The new heat transfer tube is manufactured in a cost-effective manner by a single pass process with a tube finning machine. According to this novel method, a grooved mandrel is placed inside an unformed tube and a tool arbor having a tool gang thereon is rolled over the external surface of the tube. The unformed tube is pressed against the mandrel to form at least one internal rib on the internal surface of the tube. Simultaneously, at least one external fin convolution is formed on the external surface of the tube by the tool arbor with the tool gang. The external fin convolution has depressed sections above the internal rib where the tube is forced into the grooves of the mandrel to form the rib. A smooth roller-like disc on the tool arbor is rolled over the external surface of the tube after the external fin is formed. The smooth roller-like disc is designed to bend over the tip portion of the external fin to touch the adjacent fin convolution to form subsurface passages only at those sections of the external fin which are not located above an internal rib. The tip portion of the depressed sections of the external fin, which are located above an internal rib, are bent over but do not touch the adjacent convolution thereby leaving cavity openings which provide fluid communication between the surroundings of the tube and the cavities and the subsurface passages.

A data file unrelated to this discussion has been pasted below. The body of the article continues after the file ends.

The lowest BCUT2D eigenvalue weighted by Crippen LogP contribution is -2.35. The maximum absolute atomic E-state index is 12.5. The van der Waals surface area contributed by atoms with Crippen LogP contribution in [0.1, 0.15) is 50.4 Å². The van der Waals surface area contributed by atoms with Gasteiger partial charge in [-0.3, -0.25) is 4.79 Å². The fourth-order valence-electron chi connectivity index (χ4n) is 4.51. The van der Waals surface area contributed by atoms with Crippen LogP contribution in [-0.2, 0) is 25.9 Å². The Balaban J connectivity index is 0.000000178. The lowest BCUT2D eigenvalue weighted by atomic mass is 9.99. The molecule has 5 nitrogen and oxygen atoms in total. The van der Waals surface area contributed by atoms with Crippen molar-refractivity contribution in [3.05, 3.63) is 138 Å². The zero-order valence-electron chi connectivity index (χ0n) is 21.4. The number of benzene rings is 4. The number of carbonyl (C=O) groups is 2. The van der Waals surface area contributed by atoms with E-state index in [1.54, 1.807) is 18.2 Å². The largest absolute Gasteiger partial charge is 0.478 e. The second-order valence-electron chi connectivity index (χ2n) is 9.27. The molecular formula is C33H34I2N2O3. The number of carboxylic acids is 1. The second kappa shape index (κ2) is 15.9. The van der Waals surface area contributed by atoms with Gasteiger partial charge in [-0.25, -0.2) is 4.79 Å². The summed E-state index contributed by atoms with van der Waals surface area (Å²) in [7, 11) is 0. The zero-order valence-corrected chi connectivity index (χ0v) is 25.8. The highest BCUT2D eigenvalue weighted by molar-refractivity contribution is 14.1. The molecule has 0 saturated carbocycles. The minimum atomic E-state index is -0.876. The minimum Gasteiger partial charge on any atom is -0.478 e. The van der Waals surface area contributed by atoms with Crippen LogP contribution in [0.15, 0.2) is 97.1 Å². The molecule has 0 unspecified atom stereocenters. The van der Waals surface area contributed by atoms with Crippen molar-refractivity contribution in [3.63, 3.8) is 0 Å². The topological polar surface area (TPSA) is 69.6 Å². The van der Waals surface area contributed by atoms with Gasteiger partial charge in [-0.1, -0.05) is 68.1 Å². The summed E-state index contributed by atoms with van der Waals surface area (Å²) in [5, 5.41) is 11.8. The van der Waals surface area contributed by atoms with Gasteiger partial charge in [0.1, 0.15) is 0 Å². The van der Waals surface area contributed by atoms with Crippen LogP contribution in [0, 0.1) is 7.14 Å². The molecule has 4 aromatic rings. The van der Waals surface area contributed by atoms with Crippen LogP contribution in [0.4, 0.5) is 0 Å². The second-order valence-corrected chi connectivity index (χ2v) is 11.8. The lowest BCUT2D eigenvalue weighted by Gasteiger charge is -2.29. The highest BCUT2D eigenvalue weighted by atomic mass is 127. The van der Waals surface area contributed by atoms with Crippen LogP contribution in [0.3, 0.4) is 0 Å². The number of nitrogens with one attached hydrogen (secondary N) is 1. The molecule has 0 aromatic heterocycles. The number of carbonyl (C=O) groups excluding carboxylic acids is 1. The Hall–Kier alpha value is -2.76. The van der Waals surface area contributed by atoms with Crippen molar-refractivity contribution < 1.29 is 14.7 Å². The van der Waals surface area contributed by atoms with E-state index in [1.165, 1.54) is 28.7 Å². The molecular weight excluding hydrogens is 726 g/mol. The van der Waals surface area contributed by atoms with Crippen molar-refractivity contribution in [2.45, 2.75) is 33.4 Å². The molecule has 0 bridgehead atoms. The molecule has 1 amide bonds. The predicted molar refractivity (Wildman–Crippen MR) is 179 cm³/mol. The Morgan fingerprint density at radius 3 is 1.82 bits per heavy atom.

BRIEF DESCRIPTION OF THE DRAWINGS

The present invention, together with the objects and advantages thereof, may be understood best by reference to the following description in conjunction with the accompanying drawings, in which like reference numerals identify like elements, and in which:

FIG. 1 shows a partial longitudinal section of a heat transfer tube constructed according to the principles of the present invention;

FIG. 2 shows an enlargement of a portion of the section of the heat transfer tube shown in FIG. 1;

FIG. 3 shows the portion of the heat transfer tube shown in FIG. 2 before the external fin convolution 11 has been rolled over, as described in conjunction with FIG. 4, to form the continuous subsurface channel with cavities 16 and closed subsurface passages 17 as shown in FIGS. 1 and 2.